7-20. CATEGORIES OF MOVEMENT PRECEDENCE
a. The categories of patient precedence for movement by USAF aeromedical
aircraft are the same as those used by the Army; however, there is a difference in time
frame. Where as Army aeromedical evacuation is normally from the point of injury to a
field medical facility, the USAF evacuates patients from medical facilities to other
medical facilities or to CONUS destinations. Therefore, the definitions of the three
precedence categories differ somewhat. Originating medical facilities must assign each
patient to be evacuated by USAF aircraft movement precedence, as follows:
(1) Urgent. For an emergency case which must be moved immediately to
save life or limb, or to prevent complication of a serious illness. Psychiatric cases or
terminal cases with a very short life expectancy are, therefore, not considered urgent.
(2) Priority. For patients requiring prompt medical not available locally.
Such patients must be picked up within 24 hours and delivered with the least possible
(3) Routine. For patients who should be picked up within 72 hours and
moved on routine or scheduled flights.
b. Movement precedence is not necessarily influenced by a patient's being very
seriously ill. The precedence assigned depends upon the urgency required in delivering
the patient to the destination medical facility. A very seriously ill patient may require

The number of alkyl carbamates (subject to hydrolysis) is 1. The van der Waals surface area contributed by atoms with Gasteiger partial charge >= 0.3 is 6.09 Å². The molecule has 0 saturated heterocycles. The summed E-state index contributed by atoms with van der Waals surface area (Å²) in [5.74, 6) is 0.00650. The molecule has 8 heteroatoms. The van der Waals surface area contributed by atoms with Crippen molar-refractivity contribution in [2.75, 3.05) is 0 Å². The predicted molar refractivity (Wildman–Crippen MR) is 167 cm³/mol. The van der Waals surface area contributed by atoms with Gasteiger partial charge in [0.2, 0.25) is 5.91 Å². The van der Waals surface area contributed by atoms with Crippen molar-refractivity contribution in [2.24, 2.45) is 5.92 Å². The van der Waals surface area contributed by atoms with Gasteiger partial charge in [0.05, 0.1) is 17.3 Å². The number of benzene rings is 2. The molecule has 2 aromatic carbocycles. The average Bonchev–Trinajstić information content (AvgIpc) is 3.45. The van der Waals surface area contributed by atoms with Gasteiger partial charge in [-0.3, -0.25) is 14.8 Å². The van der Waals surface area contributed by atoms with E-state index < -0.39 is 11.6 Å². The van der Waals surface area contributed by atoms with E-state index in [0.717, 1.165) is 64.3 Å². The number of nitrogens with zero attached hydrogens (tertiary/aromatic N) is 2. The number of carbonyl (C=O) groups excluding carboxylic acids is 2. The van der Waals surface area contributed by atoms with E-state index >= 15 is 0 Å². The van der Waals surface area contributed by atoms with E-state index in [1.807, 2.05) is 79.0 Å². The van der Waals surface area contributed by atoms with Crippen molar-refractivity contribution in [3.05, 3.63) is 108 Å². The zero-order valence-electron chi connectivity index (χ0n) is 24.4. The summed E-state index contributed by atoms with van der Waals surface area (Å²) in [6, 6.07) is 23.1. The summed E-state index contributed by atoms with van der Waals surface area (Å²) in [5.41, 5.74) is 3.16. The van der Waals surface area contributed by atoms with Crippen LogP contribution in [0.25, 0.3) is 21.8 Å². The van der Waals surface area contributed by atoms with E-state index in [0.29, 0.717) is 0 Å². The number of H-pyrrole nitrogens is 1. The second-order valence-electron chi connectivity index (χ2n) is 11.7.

extensive care en route and specialized medical equipment. However, there may be no
medical necessity for his being moved any faster than other routine patients.
7-21. CONTROL OF AEROMEDICAL EVACUATION
a. Aeromedical Evacuation Control Center. An aeromedical evacuation
control center (AECC) is a control facility established by the commander of an airlift
division, USAF, or air command. It coordinates overall medical requirements with airlift
capability. It also assigns medical missions to the appropriate aeromedical evacuation
elements in the system and monitors patient movement activities.
b. Aeromedical Staging Facility. An aeromedical staging facility is a medical
facility located on or in the vicinity of an enplaning or deplaning air base or airstrip,
which has aeromedical staging beds. It provides reception, administration, processing,
ground transportation, feeding, and limited medical care for patients entering, en route
in, or leaving an aeromedical evacuation system.
c. Mobile Aeromedical Staging Facility. An MASF is used in tactical
aeromedical evacuation. Although the function is the same as any aeromedical staging
facility, it is comprised of tentage, equipment, and supplies which are highly mobile, self-
sufficient, and capable of being set up on a bare base or other unimproved area.